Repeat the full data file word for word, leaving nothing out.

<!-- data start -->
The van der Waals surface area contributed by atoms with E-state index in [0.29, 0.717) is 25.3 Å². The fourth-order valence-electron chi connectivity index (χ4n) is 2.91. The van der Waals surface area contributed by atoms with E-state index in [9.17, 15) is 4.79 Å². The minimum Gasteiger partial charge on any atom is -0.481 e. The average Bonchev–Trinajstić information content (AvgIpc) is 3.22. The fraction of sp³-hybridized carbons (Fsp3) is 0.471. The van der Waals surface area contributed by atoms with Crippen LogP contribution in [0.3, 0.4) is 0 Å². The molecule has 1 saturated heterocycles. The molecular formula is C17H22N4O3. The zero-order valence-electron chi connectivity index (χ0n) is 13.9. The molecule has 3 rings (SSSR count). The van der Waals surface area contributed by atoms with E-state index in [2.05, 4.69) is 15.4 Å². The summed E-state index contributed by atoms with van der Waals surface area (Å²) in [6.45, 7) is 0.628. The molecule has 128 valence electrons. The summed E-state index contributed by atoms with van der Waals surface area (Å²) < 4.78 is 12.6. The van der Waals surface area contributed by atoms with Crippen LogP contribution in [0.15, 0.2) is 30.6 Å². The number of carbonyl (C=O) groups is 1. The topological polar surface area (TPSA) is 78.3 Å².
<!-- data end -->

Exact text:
The van der Waals surface area contributed by atoms with E-state index in [0.29, 0.717) is 25.3 Å². The fourth-order valence-electron chi connectivity index (χ4n) is 2.91. The van der Waals surface area contributed by atoms with E-state index in [9.17, 15) is 4.79 Å². The minimum Gasteiger partial charge on any atom is -0.481 e. The average Bonchev–Trinajstić information content (AvgIpc) is 3.22. The fraction of sp³-hybridized carbons (Fsp3) is 0.471. The van der Waals surface area contributed by atoms with Crippen LogP contribution in [0.3, 0.4) is 0 Å². The molecule has 1 saturated heterocycles. The molecular formula is C17H22N4O3. The zero-order valence-electron chi connectivity index (χ0n) is 13.9. The molecule has 3 rings (SSSR count). The van der Waals surface area contributed by atoms with E-state index in [2.05, 4.69) is 15.4 Å². The summed E-state index contributed by atoms with van der Waals surface area (Å²) in [6.45, 7) is 0.628. The molecule has 128 valence electrons. The summed E-state index contributed by atoms with van der Waals surface area (Å²) < 4.78 is 12.6. The van der Waals surface area contributed by atoms with Crippen LogP contribution in [0.15, 0.2) is 30.6 Å². The number of carbonyl (C=O) groups is 1. The topological polar surface area (TPSA) is 78.3 Å².